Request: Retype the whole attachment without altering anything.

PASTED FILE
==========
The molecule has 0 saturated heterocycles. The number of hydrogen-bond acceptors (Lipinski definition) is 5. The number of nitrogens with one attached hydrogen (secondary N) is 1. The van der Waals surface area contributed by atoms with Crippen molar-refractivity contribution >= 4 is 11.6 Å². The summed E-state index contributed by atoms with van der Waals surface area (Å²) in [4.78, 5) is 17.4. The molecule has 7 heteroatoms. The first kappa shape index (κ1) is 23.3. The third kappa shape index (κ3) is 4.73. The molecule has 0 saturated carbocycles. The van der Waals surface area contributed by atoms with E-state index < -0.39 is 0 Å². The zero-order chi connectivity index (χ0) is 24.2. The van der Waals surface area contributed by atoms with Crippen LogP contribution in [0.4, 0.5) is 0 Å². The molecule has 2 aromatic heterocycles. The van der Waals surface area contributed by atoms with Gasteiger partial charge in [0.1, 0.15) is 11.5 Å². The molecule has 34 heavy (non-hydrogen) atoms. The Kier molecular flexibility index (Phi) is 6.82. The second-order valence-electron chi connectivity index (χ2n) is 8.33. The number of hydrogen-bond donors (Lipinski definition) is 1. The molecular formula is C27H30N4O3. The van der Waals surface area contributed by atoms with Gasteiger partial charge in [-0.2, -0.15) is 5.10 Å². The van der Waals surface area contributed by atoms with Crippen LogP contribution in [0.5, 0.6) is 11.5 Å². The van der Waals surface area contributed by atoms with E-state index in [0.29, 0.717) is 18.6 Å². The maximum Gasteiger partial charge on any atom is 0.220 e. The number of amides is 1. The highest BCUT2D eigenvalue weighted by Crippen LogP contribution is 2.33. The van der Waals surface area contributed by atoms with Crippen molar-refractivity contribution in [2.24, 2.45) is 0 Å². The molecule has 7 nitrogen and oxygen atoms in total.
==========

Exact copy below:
The molecule has 0 saturated heterocycles. The number of hydrogen-bond acceptors (Lipinski definition) is 5. The number of nitrogens with one attached hydrogen (secondary N) is 1. The van der Waals surface area contributed by atoms with Crippen molar-refractivity contribution >= 4 is 11.6 Å². The summed E-state index contributed by atoms with van der Waals surface area (Å²) in [4.78, 5) is 17.4. The molecule has 7 heteroatoms. The first kappa shape index (κ1) is 23.3. The third kappa shape index (κ3) is 4.73. The molecule has 0 saturated carbocycles. The van der Waals surface area contributed by atoms with E-state index < -0.39 is 0 Å². The zero-order chi connectivity index (χ0) is 24.2. The van der Waals surface area contributed by atoms with Crippen LogP contribution in [0.4, 0.5) is 0 Å². The molecule has 2 aromatic heterocycles. The van der Waals surface area contributed by atoms with Gasteiger partial charge in [0.1, 0.15) is 11.5 Å². The molecule has 34 heavy (non-hydrogen) atoms. The Kier molecular flexibility index (Phi) is 6.82. The second-order valence-electron chi connectivity index (χ2n) is 8.33. The number of hydrogen-bond donors (Lipinski definition) is 1. The molecular formula is C27H30N4O3. The van der Waals surface area contributed by atoms with Gasteiger partial charge in [-0.2, -0.15) is 5.10 Å². The van der Waals surface area contributed by atoms with Crippen LogP contribution in [0.5, 0.6) is 11.5 Å². The van der Waals surface area contributed by atoms with E-state index in [0.29, 0.717) is 18.6 Å². The maximum Gasteiger partial charge on any atom is 0.220 e. The number of amides is 1. The highest BCUT2D eigenvalue weighted by Crippen LogP contribution is 2.33. The van der Waals surface area contributed by atoms with Crippen molar-refractivity contribution in [2.24, 2.45) is 0 Å². The molecule has 7 nitrogen and oxygen atoms in total.